For Lady Snoutingdingle and I, the perfect holiday is in a remote spot which is all but impossible to arrive at. It should be almost – but not quite – beyond the reach of the modern world and with a bit of weather to shut us off from the rest of the humanity. Well, most of humanity less the one person who knows how to turn the power back on and then leaves us alone, in the nicest possible sense. One year, we spent a week in a lighthouse keeper's cottage on an island off the north coast of Newfoundland and sat side by side reading The Perfect Storm for three days with the mournful sound of the foghorn in our ears. The horn rattled windows as grey outside as a witches cloak. Imagine our pleasure then, to find among the books on the bookshelves in this new place The Perfect Storm sitting right alongside The Shipping News. It must surely be a sign. 

Our latest hideaway is on another island off another island in the Hebrides. The south of the island is more gentle with smoother hills and sheep-filled pastures. A great fault across the top of the island renders the north virtually uninhabitable which is why, perhaps, the landlords pushed all the people to the north built a two metre high stone wall to keep them there and left the south to their precious sheep and deer. The cottage is at a point in the road where the road doesn't so much end but hauls itself over the final rocks panting and gasping, wheezing its last breath and falling down stone dead in its own passing place. The rocks here do not have strata. Strata are bands in the rock, occasionally gently folded and waved. The layers in these rocks have knots like some demented Celtic design and those twisted layers are run through again and again with dykes as though nature took such a thorough dislike to this land that it slashed it mercilessly to pieces and then pushed lava up through the remains. These end-lands break up into smaller islands, some connected by tide-washed stone at low tide. Ruined cottages lie in every sheltered nook, ripped about by ruthless landlords and tough little beech and birch trees. Old paths wind the cliffs. Built to allow children to walk miles to school in all weathers they are lovingly laid and look like the scars on the face of some faded warrior found asleep in the bracken.  In Timberland and Mountain Warehouse it is easy to be seduced. It's easy to think that the daily toil in this place would have been compensated by the sudden bursts of lovely golden light, the sweep of the Highlands across one stretch of water and the mountains of Skye across the other water on the other horizon, the sight of a deer in the trees, or the call of an eagle. It's easy to believe that. I want to believe that. But I don't. The life here would have been so hard that all the beauty in the world would signal no more than a moment's guilty rest. Add to that the cruelty of the landlords and the face of the deer among the birches would be an oppressor and a threat. People's lives lie on these paths like tired butterflies, crushed by Leki poles and Vibram soles. The restored cottages show signs of their previous lives. Bits of old boat, engines, bottles, peep in and out of the walls or rise from flower beds. Rust is as evident as old stone. Or is it blood. It would be fairer, I think, to replace every tenth stone with a human skull.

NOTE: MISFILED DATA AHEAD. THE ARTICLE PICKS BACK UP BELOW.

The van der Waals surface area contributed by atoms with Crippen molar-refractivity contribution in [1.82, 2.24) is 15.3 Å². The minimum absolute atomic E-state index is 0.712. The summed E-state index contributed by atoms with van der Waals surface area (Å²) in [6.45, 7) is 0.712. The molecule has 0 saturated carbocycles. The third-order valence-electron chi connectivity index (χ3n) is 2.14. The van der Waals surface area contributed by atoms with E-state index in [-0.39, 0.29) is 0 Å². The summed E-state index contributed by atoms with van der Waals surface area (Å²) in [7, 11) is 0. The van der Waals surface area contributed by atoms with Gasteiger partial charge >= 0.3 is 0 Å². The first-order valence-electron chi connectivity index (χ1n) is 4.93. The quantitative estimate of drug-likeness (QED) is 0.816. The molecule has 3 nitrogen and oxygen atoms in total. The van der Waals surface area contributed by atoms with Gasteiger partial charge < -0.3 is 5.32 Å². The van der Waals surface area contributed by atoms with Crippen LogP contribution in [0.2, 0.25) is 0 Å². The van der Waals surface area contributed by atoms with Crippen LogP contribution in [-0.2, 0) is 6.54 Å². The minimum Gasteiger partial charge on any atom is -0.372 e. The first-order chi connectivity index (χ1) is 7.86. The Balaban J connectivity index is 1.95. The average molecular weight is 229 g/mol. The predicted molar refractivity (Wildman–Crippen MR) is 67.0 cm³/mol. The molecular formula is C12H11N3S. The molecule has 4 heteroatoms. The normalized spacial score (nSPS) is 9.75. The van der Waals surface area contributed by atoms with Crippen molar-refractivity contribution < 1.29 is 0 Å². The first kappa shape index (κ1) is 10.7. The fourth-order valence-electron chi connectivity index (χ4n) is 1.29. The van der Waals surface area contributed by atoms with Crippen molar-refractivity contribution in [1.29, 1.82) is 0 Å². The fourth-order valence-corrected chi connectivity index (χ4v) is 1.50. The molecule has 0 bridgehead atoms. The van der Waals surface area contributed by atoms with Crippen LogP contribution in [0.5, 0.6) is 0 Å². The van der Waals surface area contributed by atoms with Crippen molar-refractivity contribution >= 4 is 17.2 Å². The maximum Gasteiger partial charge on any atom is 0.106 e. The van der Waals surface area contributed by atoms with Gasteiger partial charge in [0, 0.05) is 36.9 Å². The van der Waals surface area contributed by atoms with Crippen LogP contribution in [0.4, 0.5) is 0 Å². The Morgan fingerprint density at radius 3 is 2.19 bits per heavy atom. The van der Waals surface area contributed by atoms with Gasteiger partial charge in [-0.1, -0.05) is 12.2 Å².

Another Orchard

The Night Planted Orchard is famously (in its own readership of one) named because it was planted at night due to the pressures of other work. But ours is an area where orchards run wild. The trick is not growing them, but taming them like a wild stallion and stopping them from running amok. There are rumours of an orchard here in this beautiful and remote spot in the Hebrides. I can't even begin to imagine what I would have to call that in this place hewn by bleeding fingers from raw granite, and sucking bog, and raging seas.



There is a road here, built by two men to allow children to walk miles to school across bog and cliff face. It is beautifully crafted and it is all that remains of the crofts and villages along most of its route. Those buildings lie in the bracken like patches of fur from some road-killed animal. But the road is like its sinews, indestructable, tracing an outline on the ground when all else has rotted away.



Some city skylines have a mathematical symmetry. From whatever direction you slice the view, the city announces itself with a subconscious whisper. Not just the pretty places. Glasgow has a skyline punctuated in non repeating tiles, each with a needle-thin black spire, sometimes in clusters. They suggest a certain functional, spiky resolve.



Frost Damage

At the beginning of May we woke to a hard frost. A month later, the toll is evident. The poor young mulberry was halted in its tracks. Its tiny leaves turned black. Now, new leaves are pushing from the base of each stem and new stems are growing, but all the original branches are struck dead almost to the main stem. What this means for the shape of the tree remains to be seen. The Old Laughing Lady has been cruelly used by the frost. Whole branches high up in the tree seem to have suffered the same fate as the mullbery, struck dead back to a thicker branch.  On other branches, thin leaves are breaking out to replace the ones that were lost. A young cherry has been hit in the same way. A new pear had half its leaves turn brown, so much so that we thought it had fireblight but now seems to be recovered. The burgeoning quince, with its ten thousand huge blooms, has set a single sad fruit. The medlar has lost every fruit. At the top of the garden, the odd multi-story quince and pear triple graft hybrid combo has just dropped it's quinces but the pears have survived. The hedge-plums have dropped all of their lower fruit. Which is strange. The grapes had hardly started and slept through the damage. But the apple trees? Not a bit of it. They are so thick with fruit that they look like grapes.